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Harshat Mata Temple

Near Rajasthan’s Dausa district, in the Abhaneri or Abaneri hamlet, is the Hindu shrine known as the Harshat Mata Temple. One of the world’s biggest and most gorgeous step wells, Chand Baori, is located not far from the temple. The ruler of Abhaneri erected this temple using a distinctive style of construction. Though some art historians speculate that it was initially a Vaishnavite shrine, the temple is devoted to the goddess Harshat Mata. 

The Temple’s History 

Over numerous centuries, the original Harshat Mata temple was destroyed and altered. Although no epigraphic evidence of the temple’s construction has been found, historians assume that it was erected in the early ninth century, soon after the Chand Baori stepwell next to it. This is based on an analysis of the architectural and sculptural styles of the temple. The original creator of the temple is unknown, although historians speculate that he or she may have been a Gurjara-Pratihara ruler who collaborated with a local Chahamana vassal. When Muhammad Ghazni conquered India in the 10th century, he destroyed the temple. The temple is currently under the protection of the Archaeological Survey of India, yet it is still in use for worship. 

The Temple’s Architecture 

The original temple seems to have been constructed in the Panchayatana architectural style, which includes a primary shrine around four subsidiary shrines. The lofty shikhara tower has been replaced with a roof-dome, and the only portions of the main shrine that are still standing today have been destroyed and altered over many years. The majority of the statues have been transported to the museums in Amber and Jaipur, but a large portion of the platform still exists along with remnants of the original structure’s carved stones.

The temple’s entrance faces east, in the direction of the rising sun. The temple complex is constructed on two large stepped terraces (jagati), which were once surrounded by a roadway for circumambulation but are now mostly destroyed. A rather plain set of foundation and base mouldings (vedibandha), which have ornate designs on the top, define the limit of the lower terrace. The entry stairway is flanked by the remnants of two little shrines. The single intact artwork on the upper terrace, which is much more ornate but has mostly been damaged, is of Narasimha standing between two soldiers.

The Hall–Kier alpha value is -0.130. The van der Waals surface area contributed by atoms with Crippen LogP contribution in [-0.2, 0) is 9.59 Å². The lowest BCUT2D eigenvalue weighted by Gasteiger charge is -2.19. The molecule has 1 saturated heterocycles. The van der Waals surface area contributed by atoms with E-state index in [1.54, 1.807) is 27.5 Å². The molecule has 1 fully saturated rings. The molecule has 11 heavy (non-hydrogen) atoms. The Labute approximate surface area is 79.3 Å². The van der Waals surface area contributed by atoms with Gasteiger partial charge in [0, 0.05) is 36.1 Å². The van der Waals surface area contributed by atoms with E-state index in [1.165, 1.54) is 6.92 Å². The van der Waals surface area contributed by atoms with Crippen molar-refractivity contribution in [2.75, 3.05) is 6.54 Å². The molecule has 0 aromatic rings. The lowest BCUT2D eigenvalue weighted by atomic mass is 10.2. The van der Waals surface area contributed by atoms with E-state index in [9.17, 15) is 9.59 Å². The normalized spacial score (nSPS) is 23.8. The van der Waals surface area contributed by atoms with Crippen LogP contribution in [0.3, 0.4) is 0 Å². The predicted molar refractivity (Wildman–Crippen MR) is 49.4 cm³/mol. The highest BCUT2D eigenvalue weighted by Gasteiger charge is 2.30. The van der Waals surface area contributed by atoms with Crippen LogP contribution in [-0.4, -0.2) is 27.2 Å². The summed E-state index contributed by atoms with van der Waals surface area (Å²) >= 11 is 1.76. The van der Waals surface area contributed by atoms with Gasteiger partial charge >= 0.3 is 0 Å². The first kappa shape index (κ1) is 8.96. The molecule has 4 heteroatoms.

On the upper terrace could have been the four auxiliary shrines. According to Frank Reitz, the four auxiliary shrines were situated to Surya (north-west corner), Ganesha (north-east corner), Kartikeya (south-east corner), and Lakshmi-Narayana or Uma-Maheshvara. Reitz believes that Durga was the temple’s primary idol throughout its history (south-west). Reitz’s theory is supported by research into other modern and recent temples, as well as by examination of numerous fragments discovered at the Chand Baori site or kept in other museums. 

Decorative Motifs and Sculpture 

The original main shrine had a superstructure (shikhara) tower and was much taller. The superstructure, however, was demolished and subsequently replaced with a straightforward dome. The wall carvings of the temple mostly disappeared. Sculptures of Vishnu, his Vahana, the Garuda, Balarama, apsaras (celestial women), a Vyala (leogryph), Agni, a male with four arms sitting like Shiva, a male sitting on a Makara (mythical sea creature), a male kneeling while having his foot massaged by four female attendants, dancers, and musicians are among the sculptures that have survived. 

Abhaneri Festival by Rajasthan Tourism

Since 2008, the two-day Abhaneri Festival has been hosted every October by the Rajasthan Tourism Department. The yearly event has gathered quite a bit of momentum in recent years. Tourists from all over the world attend the festival, which is hosted in the nearby village of Dausa. Various Rajasthani traditional acts, including Ghoomar, Kalbeliya, Kachhi Ghodi, Langa, Raas Leela, and Bhawai, are performed by the people. During the festival, there are puppet shows and art and craft displays.

Information for Visitors 

When to Visit Abhaneri is Best

When the weather is quite nice, between October and March is the ideal time to visit Harshat Mata Temple Abhaneri.

Timing of Harshat Mata Temple

The hours of operation are from 6:00 am to 6:00 pm daily.

Entry fees at the Harshat Mata Temple

There is no admittance fee for this house of worship.

How to get to Abhaneri’s Harshat Mata Temple

The Harshat Mata Temple is located in the town of Abhaneri, 95 kilometres from Rajasthan’s capital city of Jaipur. Hire a taxi from Jaipur to travel to Harshat Mata Temple Abhaneri. There are no buses that travel from Jaipur to Abhaneri directly. The journey can be divided into two parts if someone is travelling on a tight budget and wants to take public transportation to go to the temple. One can hire a jeep or cab, depending on what is available, to go first from Jaipur to Sikandra and then from Sikandra to Abhaneri.

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